• 3.4 Trust, Commitment & Loyalty: The value of building Team Trust, Commitment, and Loyalty can't be overestimated. Reduced turnover costs are one benefit, but the ongoing benefit of retaining reliable, experienced employees on your team is invaluable. Management experts concede that success in building team trust, commitment, and loyalty has eroded due to corporate restructuring, mergers and acquisitions, and the increasing pace of change. The research shows that trust is such a basic requirement that without it a company's other benefits and programs will not significantly raise employee commitment.
  • Common Organizational Trust Based Practices:  Effectiveness & Productivity  Improvement and Change  Culture and Moral  Employee Retention/Turnover  Down Time of Equipments  Customer Satisfaction  Reliability Improved
  • 3.5 Introduce Change Any change even a minor one, is almost certain to have opposition, and when you make a change in area layout or work procedures there's bound to be resistance because people usually agree . The most important rule in introducing any kind of change is to discuss it with those affected as early as possible.
  • Self-Interest Cultures that Value Tradition Lack of Trust Different Perspectives and Goals Uncertainty Resistance to Change
  • Four W’s and an H:  If you merely confirm that new equipment is coming, you do nothing to reduce employees' anxiety and confusion.  Before you make an announcement of this type, be sure you know enough about it to answer the likely immediate questions.  Here are five things you should be prepared to tell your employees:
  •  What the change is ………….?  Why it is being made ………?  Who will be affected ………?  When it will go into effect ………….?  How it will be implemented ……….?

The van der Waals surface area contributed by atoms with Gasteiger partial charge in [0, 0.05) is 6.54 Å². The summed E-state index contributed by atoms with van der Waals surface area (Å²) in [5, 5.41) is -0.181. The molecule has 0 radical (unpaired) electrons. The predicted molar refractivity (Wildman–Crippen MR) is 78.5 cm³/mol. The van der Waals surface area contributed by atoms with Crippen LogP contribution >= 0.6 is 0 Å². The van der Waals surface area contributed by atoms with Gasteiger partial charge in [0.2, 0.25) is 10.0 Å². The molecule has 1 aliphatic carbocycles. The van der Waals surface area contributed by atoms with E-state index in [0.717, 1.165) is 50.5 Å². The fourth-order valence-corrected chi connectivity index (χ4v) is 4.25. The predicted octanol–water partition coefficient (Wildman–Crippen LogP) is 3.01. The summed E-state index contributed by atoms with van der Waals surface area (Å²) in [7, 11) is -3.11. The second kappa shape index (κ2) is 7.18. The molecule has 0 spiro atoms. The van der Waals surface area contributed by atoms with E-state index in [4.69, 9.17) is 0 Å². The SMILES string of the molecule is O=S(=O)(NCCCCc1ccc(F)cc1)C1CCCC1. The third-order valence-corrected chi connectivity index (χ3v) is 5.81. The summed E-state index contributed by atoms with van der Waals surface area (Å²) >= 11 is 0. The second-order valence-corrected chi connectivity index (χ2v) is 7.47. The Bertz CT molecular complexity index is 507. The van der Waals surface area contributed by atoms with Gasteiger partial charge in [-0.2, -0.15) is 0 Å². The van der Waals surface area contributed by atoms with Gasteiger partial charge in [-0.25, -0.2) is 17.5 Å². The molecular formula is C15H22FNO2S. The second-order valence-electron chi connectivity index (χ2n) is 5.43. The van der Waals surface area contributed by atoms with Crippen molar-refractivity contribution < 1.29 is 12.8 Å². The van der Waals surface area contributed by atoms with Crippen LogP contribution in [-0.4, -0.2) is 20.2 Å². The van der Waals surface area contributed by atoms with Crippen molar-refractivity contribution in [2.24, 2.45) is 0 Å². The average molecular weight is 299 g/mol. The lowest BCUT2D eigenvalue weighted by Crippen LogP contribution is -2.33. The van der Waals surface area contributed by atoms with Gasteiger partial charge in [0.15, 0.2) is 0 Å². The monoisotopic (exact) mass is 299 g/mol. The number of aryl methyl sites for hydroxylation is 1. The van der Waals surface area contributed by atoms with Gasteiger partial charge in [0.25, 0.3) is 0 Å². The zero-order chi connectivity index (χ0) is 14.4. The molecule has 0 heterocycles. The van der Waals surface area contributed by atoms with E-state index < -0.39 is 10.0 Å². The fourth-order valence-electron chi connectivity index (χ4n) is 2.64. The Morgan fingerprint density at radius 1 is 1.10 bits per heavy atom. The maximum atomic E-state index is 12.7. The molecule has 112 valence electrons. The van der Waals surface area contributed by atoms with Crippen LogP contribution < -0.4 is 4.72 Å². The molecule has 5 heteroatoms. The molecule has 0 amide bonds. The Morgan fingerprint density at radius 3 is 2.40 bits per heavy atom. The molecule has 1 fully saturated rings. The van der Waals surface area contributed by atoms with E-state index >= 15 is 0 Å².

• 3.6 Team Expectation Leaders then can’t rely exclusively on pressure, rules, and punishments to inspire a coordinated work team. Rather they must become principled leaders who set performance expectations that allow the team to take responsibility for achieving success. Below are five expectation guidelines to channel the relationship between the team leader and team members:
  • 1. Expect Team Members to be Contributors: This means that the leader will have to nurture a team environment that builds the confidence and trust levels of team members. Team members must believe that they can express diverse opinions without reprisal; that they can make mistakes without feeling diminished; and that they will be valued for their achievements.
  • 2. Expect team members to communicate with One Another: Team members must first learn that open communication is valued and then they must be given a forum for constructive communication. They need to understand that they must take the responsibility to communicate to get things done, improve procedures, work out issues, and deal with changing conditions.
  • 3. Expect team members to Cooperate: Leaders must help employees appreciate what a team is and what it can achieve when it works. Team members need to realize that coordinated work is more productive than a string of individual actions. Leaders should help team members generate working agreements amongst themselves.
  • 4. Expect team members to Problem Solving: Team members must learn that they are active players who focus on getting things done correctly and efficiently. This means that leaders must help the team articulate issues; stay focused on the problem, not personalities; and find a common language to deal with change.
  • 5. Expect team members to be Learners: Leaders need to create a work culture where Team Members share expertise, train new hires, cross train, and, ultimately, understand that continuous learning is an organizational value.
  • Keep in mind that the development of an Effective Team Required a Positive Attitude and Commitment toward TEAMWORK, coupled with an understanding of what teamwork involves. Secondly, it requires practicing teamwork skills to achieve their goals and add values to their Organization.